Miscellany № 32

Some housekeeping this week, with lots of links from the past few weeks to get through. As always, if you have something you’d like to see featured here, please drop me a line with the details.
Just before my honeymoon, I was lucky enough to be interviewed for an article in Fast Company’s Co.Design blog. John Brownlee’s article, The Unlikely Evolution Of The @ Symbol, focusing on the symbol’s use as a signifier of digital identity, is now online. Thanks are in order for John for selecting the most coherent parts of my answers!
I’ve been following Smithsonian Magazine’s Design Decoded blog for some time now, and I read with interest Jimmy Stamp’s post there about The Evolution of the Treble Clef. The development of the mark echoes the journey of many a shady character, and it’s interesting to see the same evolutionary mechanisms at work in a different context.
You may remember that back in May I made reference to an academic paper that purported to have divined the rationale behind the organisation of the QWERTY keyboard. The precise algorithm with which Christopher Latham Sholes created the enduring layout of the typewriter keyboard has never been satisfactorily explained, but Koichi Yasuoka and Motoko Yasuoka’s “On the Prehistory of QWERTY” makes a game stab at doing just that. Now available online, there’s lots of detail in there I wish I’d known about while writing Shady Characters!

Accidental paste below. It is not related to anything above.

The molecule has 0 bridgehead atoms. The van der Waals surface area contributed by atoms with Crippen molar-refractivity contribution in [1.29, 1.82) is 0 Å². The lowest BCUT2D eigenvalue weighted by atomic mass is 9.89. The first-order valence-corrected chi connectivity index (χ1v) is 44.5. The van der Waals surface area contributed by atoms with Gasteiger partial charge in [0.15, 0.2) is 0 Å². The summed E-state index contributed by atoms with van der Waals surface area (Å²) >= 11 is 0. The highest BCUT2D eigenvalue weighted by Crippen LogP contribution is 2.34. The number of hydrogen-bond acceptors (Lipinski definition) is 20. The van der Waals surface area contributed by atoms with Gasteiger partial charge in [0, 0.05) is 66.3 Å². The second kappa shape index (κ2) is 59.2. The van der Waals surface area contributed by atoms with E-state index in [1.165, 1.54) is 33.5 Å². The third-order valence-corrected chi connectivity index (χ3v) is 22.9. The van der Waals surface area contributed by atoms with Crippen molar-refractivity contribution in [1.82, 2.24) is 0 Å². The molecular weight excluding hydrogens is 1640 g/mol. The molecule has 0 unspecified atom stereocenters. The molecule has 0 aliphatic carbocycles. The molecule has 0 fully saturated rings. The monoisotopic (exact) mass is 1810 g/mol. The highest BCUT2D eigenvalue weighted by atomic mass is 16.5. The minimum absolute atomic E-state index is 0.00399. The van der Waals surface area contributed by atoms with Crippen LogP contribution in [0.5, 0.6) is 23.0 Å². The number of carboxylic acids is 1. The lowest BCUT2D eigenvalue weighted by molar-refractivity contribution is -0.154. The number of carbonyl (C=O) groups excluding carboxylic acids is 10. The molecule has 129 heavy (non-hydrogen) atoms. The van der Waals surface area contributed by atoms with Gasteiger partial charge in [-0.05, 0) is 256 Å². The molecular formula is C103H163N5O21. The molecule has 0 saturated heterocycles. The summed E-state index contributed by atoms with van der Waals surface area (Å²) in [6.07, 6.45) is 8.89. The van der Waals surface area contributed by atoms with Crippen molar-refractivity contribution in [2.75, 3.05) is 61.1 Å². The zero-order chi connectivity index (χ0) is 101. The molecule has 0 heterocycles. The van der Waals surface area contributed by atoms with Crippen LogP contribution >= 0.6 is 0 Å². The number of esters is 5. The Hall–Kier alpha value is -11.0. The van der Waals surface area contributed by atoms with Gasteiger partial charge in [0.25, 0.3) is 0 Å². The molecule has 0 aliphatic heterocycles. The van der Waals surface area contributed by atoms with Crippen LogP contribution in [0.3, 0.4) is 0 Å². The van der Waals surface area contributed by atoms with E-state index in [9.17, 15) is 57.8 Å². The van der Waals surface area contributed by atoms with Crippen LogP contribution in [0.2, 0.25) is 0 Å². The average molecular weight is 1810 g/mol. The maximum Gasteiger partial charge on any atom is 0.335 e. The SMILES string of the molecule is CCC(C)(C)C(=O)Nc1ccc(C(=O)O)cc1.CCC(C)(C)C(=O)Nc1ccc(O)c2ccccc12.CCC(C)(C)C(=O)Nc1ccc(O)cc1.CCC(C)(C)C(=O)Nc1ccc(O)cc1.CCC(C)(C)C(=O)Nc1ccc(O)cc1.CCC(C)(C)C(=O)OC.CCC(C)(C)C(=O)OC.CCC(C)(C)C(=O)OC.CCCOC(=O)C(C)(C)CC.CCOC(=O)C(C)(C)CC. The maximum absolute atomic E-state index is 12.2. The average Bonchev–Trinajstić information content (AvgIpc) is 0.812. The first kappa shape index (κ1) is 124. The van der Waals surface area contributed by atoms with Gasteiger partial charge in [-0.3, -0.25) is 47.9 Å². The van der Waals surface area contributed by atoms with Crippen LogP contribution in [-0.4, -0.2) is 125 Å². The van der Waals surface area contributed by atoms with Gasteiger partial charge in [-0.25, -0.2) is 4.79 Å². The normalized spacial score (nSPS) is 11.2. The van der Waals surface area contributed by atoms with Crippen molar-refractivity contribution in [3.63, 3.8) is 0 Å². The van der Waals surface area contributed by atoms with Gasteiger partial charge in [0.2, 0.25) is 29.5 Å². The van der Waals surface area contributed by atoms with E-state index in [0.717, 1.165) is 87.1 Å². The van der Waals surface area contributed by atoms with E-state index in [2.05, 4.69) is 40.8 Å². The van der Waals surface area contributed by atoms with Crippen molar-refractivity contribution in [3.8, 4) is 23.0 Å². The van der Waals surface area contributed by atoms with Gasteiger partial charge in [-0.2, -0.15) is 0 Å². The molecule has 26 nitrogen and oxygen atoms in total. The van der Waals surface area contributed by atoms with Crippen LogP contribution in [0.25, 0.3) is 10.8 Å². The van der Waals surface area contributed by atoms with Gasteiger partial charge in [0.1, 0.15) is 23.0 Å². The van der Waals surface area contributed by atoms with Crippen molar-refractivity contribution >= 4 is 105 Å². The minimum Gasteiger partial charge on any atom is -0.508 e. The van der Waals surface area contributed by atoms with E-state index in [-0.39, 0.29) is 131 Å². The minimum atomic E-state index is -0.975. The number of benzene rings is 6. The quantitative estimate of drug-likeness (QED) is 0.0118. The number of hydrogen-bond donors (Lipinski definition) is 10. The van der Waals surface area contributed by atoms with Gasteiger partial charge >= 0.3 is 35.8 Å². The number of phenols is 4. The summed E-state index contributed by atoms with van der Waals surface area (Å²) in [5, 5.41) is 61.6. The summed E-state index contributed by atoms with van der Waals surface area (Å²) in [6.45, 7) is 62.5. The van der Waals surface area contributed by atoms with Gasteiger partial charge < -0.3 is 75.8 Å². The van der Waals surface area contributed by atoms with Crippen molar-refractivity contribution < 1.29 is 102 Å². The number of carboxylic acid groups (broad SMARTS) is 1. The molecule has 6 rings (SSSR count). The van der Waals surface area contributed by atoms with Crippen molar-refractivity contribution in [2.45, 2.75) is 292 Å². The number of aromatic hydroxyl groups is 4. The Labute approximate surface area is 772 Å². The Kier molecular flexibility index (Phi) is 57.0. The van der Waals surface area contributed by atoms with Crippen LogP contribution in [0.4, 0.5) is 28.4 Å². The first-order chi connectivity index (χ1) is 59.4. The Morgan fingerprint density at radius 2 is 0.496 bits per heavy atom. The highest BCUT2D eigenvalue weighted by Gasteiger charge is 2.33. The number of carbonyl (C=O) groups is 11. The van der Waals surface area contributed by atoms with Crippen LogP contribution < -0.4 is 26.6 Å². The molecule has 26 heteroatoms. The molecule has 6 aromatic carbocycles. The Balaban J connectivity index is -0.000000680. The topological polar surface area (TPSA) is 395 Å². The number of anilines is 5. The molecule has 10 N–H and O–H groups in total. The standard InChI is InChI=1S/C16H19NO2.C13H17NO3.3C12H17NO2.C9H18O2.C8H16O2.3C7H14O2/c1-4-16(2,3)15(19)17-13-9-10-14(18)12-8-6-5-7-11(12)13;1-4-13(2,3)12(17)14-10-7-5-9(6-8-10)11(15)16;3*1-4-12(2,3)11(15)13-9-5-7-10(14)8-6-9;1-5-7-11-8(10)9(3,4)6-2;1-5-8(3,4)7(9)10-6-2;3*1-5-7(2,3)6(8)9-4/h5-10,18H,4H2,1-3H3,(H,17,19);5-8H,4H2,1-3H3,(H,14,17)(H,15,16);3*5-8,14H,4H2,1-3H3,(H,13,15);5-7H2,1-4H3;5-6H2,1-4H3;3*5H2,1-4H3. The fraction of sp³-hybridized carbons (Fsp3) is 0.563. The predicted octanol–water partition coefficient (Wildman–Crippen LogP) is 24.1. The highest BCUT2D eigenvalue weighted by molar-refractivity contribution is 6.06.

Lastly, I bring you a link forwarded to me by my esteemed editor at W. W. Norton, Brendan Curry. He writes only: “You will enjoy this, I think!”, and he is correct. Ladies and gentlemen, I give you the awful majesty of the spampersand.

2 Comments

  1. Alan Shaw
    Posted June 10, 2013 at 6:10 am | Permalink | Reply

    In context, “the human brain seems to only have room in its mental character set for a finite number of characters” seems to imply that that finite number is nowhere near the number of characters anyone literate in Chinese has “room” for.

    • Keith Houston
      Posted June 10, 2013 at 9:39 am | Permalink | Reply

      Hi Alan — well spotted! In hindsight, I could have chosen a better analogy. In my defence, given the difficulty that new marks of punctuation find in gaining any traction, I’d contend that we do have a limited “character set” for them, even if that isn’t quite the right term. It isn’t difficult to type an interrobang or an irony mark of whatever stripe and yet they have singularly struggled to join our regular set of punctuation marks.

      Also, on a vaguely related note, it’s my understanding that kanji, the Japanese script that shares its visual form with Chinese, is effectively too large a character set for humans. A Japanese friend once told me that while writing a formal letter they would often have a kanji dictionary to hand in order to help find exactly the right symbol(s) to express a given sentiment.

      Thanks for your comment!

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  1. June 16, 2013 at 2:40 pm

    […] Contrary to popular belief, QWERTY was not designed to slow the typist down.  (via) […]

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